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October 22, 2020, 06:16:43 pm

Author Topic: VCE Methods Question Thread!  (Read 3018926 times)  Share 

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a weaponized ikea chair

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Re: VCE Methods Question Thread!
« Reply #18810 on: September 23, 2020, 04:00:47 pm »
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you know what, **** it. first I had failed security checks then it said i already posted, but i didn't, and then it said IP address try again later.

here's the question copy and pasted from elsewhere.

The graph of the function y=x^4−12x^3 is translated by a units in the positive direction of the x-axis and b units in the positive direction of the y-axis (where a and b are positive constants).
a) Find the coordinates of the turning points of the graph of y=x^4−12x^3.
b) Find the coordinates of the turning points of its image.

specifically b.
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keltingmeith

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Re: VCE Methods Question Thread!
« Reply #18811 on: September 23, 2020, 04:42:02 pm »
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you know what, **** it. first I had failed security checks then it said i already posted, but i didn't, and then it said IP address try again later.

here's the question copy and pasted from elsewhere.

The graph of the function y=x^4−12x^3 is translated by a units in the positive direction of the x-axis and b units in the positive direction of the y-axis (where a and b are positive constants).
a) Find the coordinates of the turning points of the graph of y=x^4−12x^3.
b) Find the coordinates of the turning points of its image.

specifically b.
you know what, **** it. first I had failed security checks then it said i already posted, but i didn't, and then it said IP address try again later.

here's the question copy and pasted from elsewhere.

The graph of the function y=x^4−12x^3 is translated by a units in the positive direction of the x-axis and b units in the positive direction of the y-axis (where a and b are positive constants).
a) Find the coordinates of the turning points of the graph of y=x^4−12x^3.
b) Find the coordinates of the turning points of its image.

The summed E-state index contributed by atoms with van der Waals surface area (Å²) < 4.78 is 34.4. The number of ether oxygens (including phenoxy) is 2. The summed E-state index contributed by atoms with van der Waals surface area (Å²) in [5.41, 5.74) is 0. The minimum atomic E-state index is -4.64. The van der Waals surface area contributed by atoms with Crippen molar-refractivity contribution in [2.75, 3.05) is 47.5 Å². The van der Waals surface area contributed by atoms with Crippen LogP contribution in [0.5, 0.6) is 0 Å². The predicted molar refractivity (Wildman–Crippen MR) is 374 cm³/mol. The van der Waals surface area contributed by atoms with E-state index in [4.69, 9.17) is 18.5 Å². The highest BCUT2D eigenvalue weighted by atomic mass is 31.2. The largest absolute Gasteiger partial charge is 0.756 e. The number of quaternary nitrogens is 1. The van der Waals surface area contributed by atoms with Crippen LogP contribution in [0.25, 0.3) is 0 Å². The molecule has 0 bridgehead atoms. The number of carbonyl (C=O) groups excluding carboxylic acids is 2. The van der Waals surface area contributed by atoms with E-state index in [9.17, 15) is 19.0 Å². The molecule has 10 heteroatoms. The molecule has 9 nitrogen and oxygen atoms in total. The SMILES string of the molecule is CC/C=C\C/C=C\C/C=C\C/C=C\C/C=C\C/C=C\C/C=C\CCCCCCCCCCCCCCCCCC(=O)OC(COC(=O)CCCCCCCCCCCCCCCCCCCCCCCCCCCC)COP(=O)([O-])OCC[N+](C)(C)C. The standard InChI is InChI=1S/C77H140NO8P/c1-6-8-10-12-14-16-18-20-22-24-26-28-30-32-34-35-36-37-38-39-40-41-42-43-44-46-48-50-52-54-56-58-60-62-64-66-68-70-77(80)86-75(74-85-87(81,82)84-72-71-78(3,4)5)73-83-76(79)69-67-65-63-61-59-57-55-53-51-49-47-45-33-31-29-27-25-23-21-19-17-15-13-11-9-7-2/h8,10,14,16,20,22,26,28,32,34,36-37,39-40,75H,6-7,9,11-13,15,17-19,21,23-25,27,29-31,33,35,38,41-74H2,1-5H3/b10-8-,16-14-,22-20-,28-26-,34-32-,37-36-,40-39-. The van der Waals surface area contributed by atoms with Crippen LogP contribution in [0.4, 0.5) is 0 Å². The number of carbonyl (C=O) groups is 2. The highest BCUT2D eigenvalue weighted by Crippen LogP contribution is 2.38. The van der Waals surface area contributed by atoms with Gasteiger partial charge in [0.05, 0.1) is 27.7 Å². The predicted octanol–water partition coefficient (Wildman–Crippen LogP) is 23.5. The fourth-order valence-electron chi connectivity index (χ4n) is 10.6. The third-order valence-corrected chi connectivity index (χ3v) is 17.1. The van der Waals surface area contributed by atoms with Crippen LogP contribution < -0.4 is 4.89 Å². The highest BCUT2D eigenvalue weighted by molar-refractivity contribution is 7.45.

specifically b.

Sure - what have you tried?
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a weaponized ikea chair

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Re: VCE Methods Question Thread!
« Reply #18812 on: September 23, 2020, 04:44:09 pm »
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Sure - what have you tried?
I get (-a,b), whereas they get (a,b). They get (9+a, -2187+b), whereas I get (9-a,-2817+b)
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keltingmeith

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Re: VCE Methods Question Thread!
« Reply #18813 on: September 23, 2020, 04:49:38 pm »
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I get (-a,b), whereas they get (a,b). They get (9+a, -2187+b), whereas I get (9-a,-2817+b)

Not what I asked - what method did you do to get to this point?
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cinnamonscroll

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Re: VCE Methods Question Thread!
« Reply #18814 on: September 23, 2020, 05:02:34 pm »
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Hi!

I was wondering if anyone has a list of irrelevant probability exam questions because I find it hard to tell which questions I should/shouldn't do lol

Thanks~  :D

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Re: VCE Methods Question Thread!
« Reply #18815 on: September 23, 2020, 05:12:35 pm »
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Not what I asked - what method did you do to get to this point?